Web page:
Immortals: Review

Action films sometimes have to make the distinction between going for an all-out assault on the audience’s sense of excitement or weaving a good story around some exciting set-pieces.  Sadly, 2011 film Immortals chose another path – one that had no real ‘wow’ factor or a good story to write home about.

Immortals is a film set in ancient Greece, riffing off some mythological folklore to create a relatively complicated plot that isn’t particularly new or engaging.  Years before the film, the immortals in Heaven fought a war that resulted in the winners being Gods and the losers, called Titans, being imprisoned under Mount Tartarus.  This simple plot point is complicated by a weapon called the Epirus Bow, one with incredible power, being lost in the struggle and falling to Earth.  Now, in the present day the evil Hyperion seeks the bow and the power that comes with it.  He ransacks every village in the path of what he wants, including that of the hero of the film, Theseus.  In doing so, Hyperion kills Theseus mother before him and our hero vows revenge.  The Greek Gods are looking down upon this, and given Theseus’ many hardships he has had to endure in his life before now they decide to help him on his own quest.  That’s where things start in Immortals and from there I think most people could guess the end.

The predictability of the film doesn’t necessarily run through the whole runtime, though.  A lot of plot points of the film seem to be delivered “by chance” and it’s a lazy way of advancing the story.  Theseus meets up with his love interest, Phaedra – the Virgin Oracle, in a seemingly random stopping point.  Theseus finds the Epirus Bow, something no-one had managed in hundreds of years, by breaking a piece of rock for no apparent reason.  It can be forgiven to an extent when you consider the characters are supernatural, but even for an action film the leaps of faith taken seem to break the suspension of disbelief.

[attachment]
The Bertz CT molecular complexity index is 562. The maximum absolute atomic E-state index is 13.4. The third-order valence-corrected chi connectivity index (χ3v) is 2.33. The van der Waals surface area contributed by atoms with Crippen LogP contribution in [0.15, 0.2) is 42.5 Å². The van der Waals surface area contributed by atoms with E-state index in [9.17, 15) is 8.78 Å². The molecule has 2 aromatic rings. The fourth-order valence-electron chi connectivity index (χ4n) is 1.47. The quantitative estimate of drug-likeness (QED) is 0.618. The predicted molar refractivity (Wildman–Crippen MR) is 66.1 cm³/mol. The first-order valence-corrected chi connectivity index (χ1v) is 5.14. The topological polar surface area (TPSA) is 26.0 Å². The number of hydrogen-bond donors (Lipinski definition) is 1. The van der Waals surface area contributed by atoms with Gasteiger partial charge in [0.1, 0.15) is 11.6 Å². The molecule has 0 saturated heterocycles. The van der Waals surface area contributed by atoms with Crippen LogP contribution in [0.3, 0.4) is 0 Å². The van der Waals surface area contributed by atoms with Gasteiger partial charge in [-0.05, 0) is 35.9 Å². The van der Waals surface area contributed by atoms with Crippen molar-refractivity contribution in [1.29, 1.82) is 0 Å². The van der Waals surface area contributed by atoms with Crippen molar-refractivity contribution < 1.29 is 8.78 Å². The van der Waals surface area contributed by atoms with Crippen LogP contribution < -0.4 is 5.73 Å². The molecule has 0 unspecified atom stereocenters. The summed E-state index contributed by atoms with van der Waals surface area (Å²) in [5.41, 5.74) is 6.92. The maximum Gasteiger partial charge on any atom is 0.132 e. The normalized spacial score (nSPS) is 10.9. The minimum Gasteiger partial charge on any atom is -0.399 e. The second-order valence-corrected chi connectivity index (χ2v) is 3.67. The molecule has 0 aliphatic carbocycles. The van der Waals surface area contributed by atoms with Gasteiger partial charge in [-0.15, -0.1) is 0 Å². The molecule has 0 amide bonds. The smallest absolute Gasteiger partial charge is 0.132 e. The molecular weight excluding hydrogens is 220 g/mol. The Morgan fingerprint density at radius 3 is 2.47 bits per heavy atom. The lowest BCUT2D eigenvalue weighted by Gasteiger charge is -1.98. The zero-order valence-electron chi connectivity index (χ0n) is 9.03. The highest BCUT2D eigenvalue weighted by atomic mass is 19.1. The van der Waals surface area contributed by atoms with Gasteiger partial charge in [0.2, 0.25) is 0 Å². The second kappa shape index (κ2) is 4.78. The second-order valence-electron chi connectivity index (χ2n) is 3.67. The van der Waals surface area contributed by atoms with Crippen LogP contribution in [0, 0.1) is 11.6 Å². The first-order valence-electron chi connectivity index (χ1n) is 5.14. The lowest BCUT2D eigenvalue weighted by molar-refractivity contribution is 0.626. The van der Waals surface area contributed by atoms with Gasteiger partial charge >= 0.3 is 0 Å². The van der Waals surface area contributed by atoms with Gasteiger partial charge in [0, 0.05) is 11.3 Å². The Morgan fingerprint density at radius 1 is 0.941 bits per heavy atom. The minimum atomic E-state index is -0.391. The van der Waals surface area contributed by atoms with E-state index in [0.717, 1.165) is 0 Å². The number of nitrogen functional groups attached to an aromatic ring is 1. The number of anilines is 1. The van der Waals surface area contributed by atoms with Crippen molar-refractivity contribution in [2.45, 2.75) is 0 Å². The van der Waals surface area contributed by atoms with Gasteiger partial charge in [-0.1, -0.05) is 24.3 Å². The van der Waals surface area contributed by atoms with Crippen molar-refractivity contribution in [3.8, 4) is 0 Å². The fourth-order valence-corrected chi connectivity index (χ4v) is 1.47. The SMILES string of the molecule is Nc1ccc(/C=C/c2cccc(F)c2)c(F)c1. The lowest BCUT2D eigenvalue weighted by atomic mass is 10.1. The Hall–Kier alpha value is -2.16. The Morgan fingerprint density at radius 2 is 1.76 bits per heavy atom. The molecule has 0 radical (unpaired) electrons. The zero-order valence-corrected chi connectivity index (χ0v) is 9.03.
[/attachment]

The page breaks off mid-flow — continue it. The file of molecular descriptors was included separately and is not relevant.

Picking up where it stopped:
The acting in the film typifies the sort of middle-of-the-road feel of the film.  The film has got stars in it – Theseus is played by the new Superman Henry Cavill and Phaedra by Freida Pinto who shot to fame in Slumdog Millionaire – but they don’t deliver performances that are anything special.  Theseus is okay, and does the job of hero well enough, but he’s not given any real points of emotion in which to score any points.  Hyperion too, played by Mickey Rourke, isn’t vilified in the way he could be which undermines the audience’s support for Theseus.  I’d blame the writing, as these actors can act when it’s required of them; but nothing special was needed for this film, and nothing special was given.

The most striking thing about the film is its style, which is a mixture of particularly dated CGI and a darker tone that comes naturally to films set in ancient Greece.  In some scenes everything appears normal or even vaguely cinematic, but then it cuts to an overtly synthetic background or landscape that throws you out of the film completely.  Honestly the most impressive feature of the film was the way in which the Gods’ combat scenes were done, with time appearing in slow-motion as they scythe and smash their way through their foes, crumbling them into dust or smattering them on a wall.

The film manages to be simple but complicated at the same time, but not in a good way.  All-in-all, the film is really just a quest for Theseus to get revenge on Hyperion, which would also stop Hyperion from completing his “evil” quest.  But adding in elements like the Gods deliberating on whether or not to intervene and the apparent dislike of Theseus by those in democratic charge at the gate seem to be there just to give some depth to the film.

If you haven’t seen it, there’s no real reason to go out of your way to watch Immortals. With a weak story, sub-par visual effects and bland acting it has definitely earned its place in the pantheon of generic action films.

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